I believe if you want to succeed at anything you have to make a serious commitment, sometimes "Excess is necessary." This quote came from my mother's blog which I won't provide a link for since she doesn't want it "out there" yet.
I think this quote is very, very true. I have been blessed with the ability to, once I set my mind to something, to complete it. I'm not a "do it half way and quit" kind of person. If I set a goal. you'd better believe that I'll die trying to complete it. Extreme much? Yes.
So when I moved back home after living with friends for about a year, and eating a steady diet of fast food for breakfast, lunch and dinner (not kidding) and packed on an extra 30 pounds I decided I would start exercising.
I had never, ever been one to exercise. I have been blessed with good genes and even though I had an extra 30 pounds on me, I was still probably considered on the "heavier end of normal" for my height and age. But I felt terrible. My body was not happy or healthy. So I had a pair of old rollerblades and decided that I would rollerblade up to Bridal Veil Falls after work every day. Starting at the mouth of the canyon (The centaur building). Like I said before, once I set my mind to something, there's no turning back. I don't think I missed a day for about 8 months. Rain or shine, I did it all. But it got boring! Doing the same thing every day. So my sister and I started running. We were pathetic at first, we couldn't even go a half mile without stopping. So we made a goal to be able to run 1 mile without stopping and slowly worked up to it. During this time I also started buying workout videos. Of every kind and I subscribed to a Fitness Magazine. I read everything I could get my hands on about exercising and being fit.
I read once where it said that if you want to be healthy you have to make eating healthy and exercising a habit. Habit:a : a behavior pattern acquired by frequent repetition or physiologic exposure that shows itself in regularity or increased facility of performanceb : an acquired mode of behavior that has become nearly or completely involuntary <got up early from force of habit>
c : addiction <a drug habit>
It can't just be a "do it every once in a while" and hope it sticks kind of thing. It has to be HABIT. So any eating plan that you couldn't continue for the rest of your life is not good. So cutting out entire food groups is not good.
My mother set a great example for me growing up by never going on a diet or talking about being fat or telling me not to eat something because it would make me that way. My father also was always hiking and doing active things to stay fit. So dieting was never a temptation. I knew from all I'd seen and read that dieting was not the answer. Eating healthy and dieting are two different things. I still ate out, just not as much. I slowly cut out drinking Kool-Aid which was a childhood staple for me and very, very hard to do. But saved me about 6 to 7 hundred calories a day. Yes I drank upwards of 4 or 5 BIG cups a day. I replaced it with water or milk. Which is all I ever drink now and I don't even like flavored drinks any more. People for some reason don't seem to believe me when I say that but I truly don't care for flavored drinks. A small cup every once in a while is fine, but not to drink with a meal. I prefer water. So shoot me.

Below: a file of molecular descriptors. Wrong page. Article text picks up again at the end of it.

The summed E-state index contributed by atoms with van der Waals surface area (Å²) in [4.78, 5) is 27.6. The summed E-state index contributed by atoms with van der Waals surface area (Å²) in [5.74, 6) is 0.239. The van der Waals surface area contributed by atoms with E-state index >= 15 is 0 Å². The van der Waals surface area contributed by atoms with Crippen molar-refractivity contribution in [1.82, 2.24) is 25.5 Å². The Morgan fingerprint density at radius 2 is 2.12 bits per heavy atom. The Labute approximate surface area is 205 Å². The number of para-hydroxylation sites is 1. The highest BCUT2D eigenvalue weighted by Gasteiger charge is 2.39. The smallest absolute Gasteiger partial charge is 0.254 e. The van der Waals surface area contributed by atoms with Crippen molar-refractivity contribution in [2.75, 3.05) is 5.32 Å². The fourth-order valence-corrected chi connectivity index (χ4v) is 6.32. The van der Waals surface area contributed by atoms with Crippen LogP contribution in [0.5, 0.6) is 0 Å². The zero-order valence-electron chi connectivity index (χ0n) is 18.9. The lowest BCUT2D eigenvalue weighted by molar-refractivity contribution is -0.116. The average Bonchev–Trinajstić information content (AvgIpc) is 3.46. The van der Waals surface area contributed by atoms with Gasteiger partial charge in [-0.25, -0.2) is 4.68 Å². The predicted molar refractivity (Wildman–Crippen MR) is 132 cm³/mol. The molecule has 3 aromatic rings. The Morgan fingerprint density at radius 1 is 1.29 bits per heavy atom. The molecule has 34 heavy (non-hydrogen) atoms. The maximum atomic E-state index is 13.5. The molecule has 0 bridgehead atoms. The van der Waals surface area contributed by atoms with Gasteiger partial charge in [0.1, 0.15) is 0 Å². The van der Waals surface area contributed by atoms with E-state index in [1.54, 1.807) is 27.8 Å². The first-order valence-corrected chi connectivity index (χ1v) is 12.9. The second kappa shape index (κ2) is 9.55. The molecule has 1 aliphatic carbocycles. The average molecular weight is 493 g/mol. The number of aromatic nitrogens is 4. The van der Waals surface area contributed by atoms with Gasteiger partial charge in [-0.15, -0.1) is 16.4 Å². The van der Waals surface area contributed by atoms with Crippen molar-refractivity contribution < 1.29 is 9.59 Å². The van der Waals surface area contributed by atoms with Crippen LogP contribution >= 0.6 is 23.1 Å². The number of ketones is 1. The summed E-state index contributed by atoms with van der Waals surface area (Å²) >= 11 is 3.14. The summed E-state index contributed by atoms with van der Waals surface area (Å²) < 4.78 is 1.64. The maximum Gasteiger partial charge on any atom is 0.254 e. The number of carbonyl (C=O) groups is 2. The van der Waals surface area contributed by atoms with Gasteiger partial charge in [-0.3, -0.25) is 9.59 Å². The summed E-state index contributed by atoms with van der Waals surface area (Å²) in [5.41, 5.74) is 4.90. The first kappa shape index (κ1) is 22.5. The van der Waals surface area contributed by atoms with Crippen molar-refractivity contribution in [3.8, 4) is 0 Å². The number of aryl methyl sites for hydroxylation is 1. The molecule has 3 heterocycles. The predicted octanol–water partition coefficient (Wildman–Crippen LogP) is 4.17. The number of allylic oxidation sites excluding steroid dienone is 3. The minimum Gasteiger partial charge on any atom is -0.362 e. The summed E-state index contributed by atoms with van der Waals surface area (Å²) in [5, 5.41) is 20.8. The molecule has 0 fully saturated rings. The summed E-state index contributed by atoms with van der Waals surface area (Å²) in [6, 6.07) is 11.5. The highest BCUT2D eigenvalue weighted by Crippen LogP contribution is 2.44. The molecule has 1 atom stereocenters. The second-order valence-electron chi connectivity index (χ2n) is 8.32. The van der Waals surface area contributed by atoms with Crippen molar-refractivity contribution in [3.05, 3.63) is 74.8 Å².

After the work out videos started getting old, I got a membership to our local REC center and started going to classes. Soon enough I started getting curious about the weight room and started going there 3 times a week. I knew how to do reps and sets from a Weight lifting class that I took in high school. I also knew how and when to do weight lifting from all the fitness stuff I had read. If I wasn't sure how to work a machine in the weight room I watched how other people used it and then copied, until I had other people asking ME how to use the stuff. I wanted to look ripped. So I worked out hard and could often times use heavier weights and out rep the guys. I LOVED that feeling of having some poor guy finish with the machinery and watch me out of breath, move the pin lower.
My father was very sick at the time and I used exercise as a way to cope with it. I was borderline obsessed. There is an actual disorder where you can become addicted to exercise. I had ALL the signs and symptoms of it. I knew it was a problem but I couldn't stop. The ONLY thing that stopped the cycle was when I became pregnant and was SO sick that I could no longer exercise. That was a blessing in disguise.
After I had my daughter I had Postpartum depression. Exercise is what snapped me out of it. I'd go walking with her in the stroller every day and slowly started doing videos and running.
After my son was born it was hard to juggle exercising with 2 kids and my postpartum depression lasted longer. But once I got those exercise induced endorphins going I was good a s new.
So yes I am thin. But gosh dang it I deserve it. I have worked the better part of 15 years making all these healthy things habits in my life. I watch what I eat and exercise EVERY day for an hour or more. (with the exception of Saturday and Sunday)
It makes me so angry when people say things like "oh you're just born skinny" or " here you need to eat these (insert baked good or candy) because you can." "Umm no thanks. I have learned how to control myself and I eat plenty of baked goods and candy. I already did before I came here, which is why I am declining them now. Just because someone is thin doesn't mean they were just born that way. Maybe, just maybe they have worked hard to get there.